UPDATED! If you are a traveling teacher like me, you’re probably watching your income sources dry up in real time. What should have been a super busy spring season, with bookings taken close to two years ago, are canceling and some are not rescheduling.
It’s a scary time for those of us who rely on our quilting incomes. We have to do a lot of scrambling and business adjustments in order to see a way through the next few months. I’m going to put a few tips for you below so you can start to see your way through this mess. (I’m not going to talk about the virus or saftey tips here, though, since the CDC is probably better suited to do that…)
- Be the light. People, including all your customers and fans, are scared. This is scary. Or they are frustrated. They are mad this is impacting their life. Your business should be a lovely oasis of calm and inspiration during this time. Your online posts should be full of what makes you the creative genius you are. Start showing sneak peeks of what you are working on, etc.
- Do not disparage your cancellations online. This should go without saying, but lambasting the events that canceled you, or berating an event for not closing earlier, is a surefire way to never get invited anywhere again. Even on your personal pages. People screenshot stuff and send it around. Just be positive.
- Ramp up those online services. Do you have a shop online? Now is the perfect time to start working on one if you do not. If you have a shop, now is a great time to remind people that you have one! If you haven’t run a sale in a while, try one out. If you haven’t refreshed your listings in a while, now is a great time to do it. As you do, tell your customers what’s changed as a gentle nudge to have them go look.
- This is also a great time to revisit your website. Does it have all of your current offerings? Are your fees and more up to date? Do you need to update that headshot? Now is a great time to do this.
- Be visible online. Start thinking about doing the occasional Facebook Live videos so you pop up often for your online customers to see you. Remember, be positive and show what you are working on so your customers get excited about what is next for you. Plus, automatic social distancing.
- Engage your audiences with lots of questions they can answer. People are going to be home and bored. By engaging them you are building those connections. Remember what I always tell my social media students, every comment deserves a reply!
- Start an online challenge for your customers. The comic book industry is doing a 1000 comic book reading challenge. What can you challenge your customers to do, that’s related to your business, that you can start today?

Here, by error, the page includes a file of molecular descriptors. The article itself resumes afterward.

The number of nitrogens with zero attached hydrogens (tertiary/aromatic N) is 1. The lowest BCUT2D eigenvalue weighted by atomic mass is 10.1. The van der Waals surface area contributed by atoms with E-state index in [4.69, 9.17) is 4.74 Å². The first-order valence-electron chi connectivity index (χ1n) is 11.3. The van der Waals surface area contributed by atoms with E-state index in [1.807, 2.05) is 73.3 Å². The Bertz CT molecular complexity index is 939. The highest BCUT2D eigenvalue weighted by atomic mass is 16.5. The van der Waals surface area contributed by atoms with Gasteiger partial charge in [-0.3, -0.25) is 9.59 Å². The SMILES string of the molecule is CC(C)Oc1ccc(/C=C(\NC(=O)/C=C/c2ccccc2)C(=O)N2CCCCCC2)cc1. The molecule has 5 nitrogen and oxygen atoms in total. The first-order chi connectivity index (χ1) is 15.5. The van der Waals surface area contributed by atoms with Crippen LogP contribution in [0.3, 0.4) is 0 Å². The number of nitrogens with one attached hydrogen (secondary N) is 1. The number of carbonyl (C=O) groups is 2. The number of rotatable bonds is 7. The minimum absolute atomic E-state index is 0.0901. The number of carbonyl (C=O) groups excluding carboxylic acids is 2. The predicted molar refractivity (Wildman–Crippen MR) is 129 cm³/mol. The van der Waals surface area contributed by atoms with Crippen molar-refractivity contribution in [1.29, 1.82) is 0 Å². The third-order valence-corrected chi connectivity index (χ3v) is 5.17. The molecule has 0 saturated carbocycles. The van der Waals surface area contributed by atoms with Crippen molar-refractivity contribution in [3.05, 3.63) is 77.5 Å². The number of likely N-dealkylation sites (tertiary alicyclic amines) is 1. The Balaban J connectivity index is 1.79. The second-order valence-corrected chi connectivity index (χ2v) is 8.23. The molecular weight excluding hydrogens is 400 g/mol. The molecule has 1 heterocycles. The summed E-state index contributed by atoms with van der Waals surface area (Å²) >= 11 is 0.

- If you are sweating the income part of it, then there’s lots we can do in the short term. Take a look at these freelancer artist lists of income ideas that can help you. Side gigs may be your friend:
- Don’t panic. (I say this as the most anxiety filled person on the planet.) reach out to your friends. Ask for help. It will all be ok.
- ***NEW ***Here is a list of resources from the Comic Book Legal Defense Fund regarding how the CARES act and Unemployment Insurance can help you. If you are a small business owner, there’s probably relief in here somewhere. It’s a great resource to determine where you fall and what may be available to you:
- ***NEW*** The Craft Industry Alliance has a list of resources you may want to look into, including information on grants and relief from organizations you may be connected with like Facebook, Etsy, and Quickbooks :
- ***NEW*** If you have to fax anything and you don’t have access to fax machines, this is the built in fax driver for PC users. This came in handy while filling out loan applications.
- ***NEW*** The National Retail Federation has resources for Retailers affected by the COVID-19 pandemic, including a list of state resources that may help all kinds of small businesses:
- ***NEW*** The company I use to do my accounting and payroll has a nice site of small business support for COVID-19. I am a VERY happy user of their accounting platform for over 5 years and it was super helpful to use to get my EIDL application filed:
- Are you a Quilt teacher that had an event cancel? Get yourself added to this list of teachers who are affected so quilt guilds or other events and shops can book us:
- Are you a vendor who was supposed to set up at a quilt show? Get yourself added to this list of vendors who could use an extra boost due to your canceled events:
I’m putting together a list of Teachers and vendors who were affected by cancellations so we can get a list of people who could use a little boost when this is over to help people (see above). Also, I’ll be updating this list as I come across more resources and more tips to help you. We are all going to be ok.
Check back here often for more tips!
Like this kind of info? You can buy me a coffee at Kofi, or you can hire me as a business consultant too! Have something to add to this list? Send a PM to Cheryl on Facebook with your tips and I’ll review them!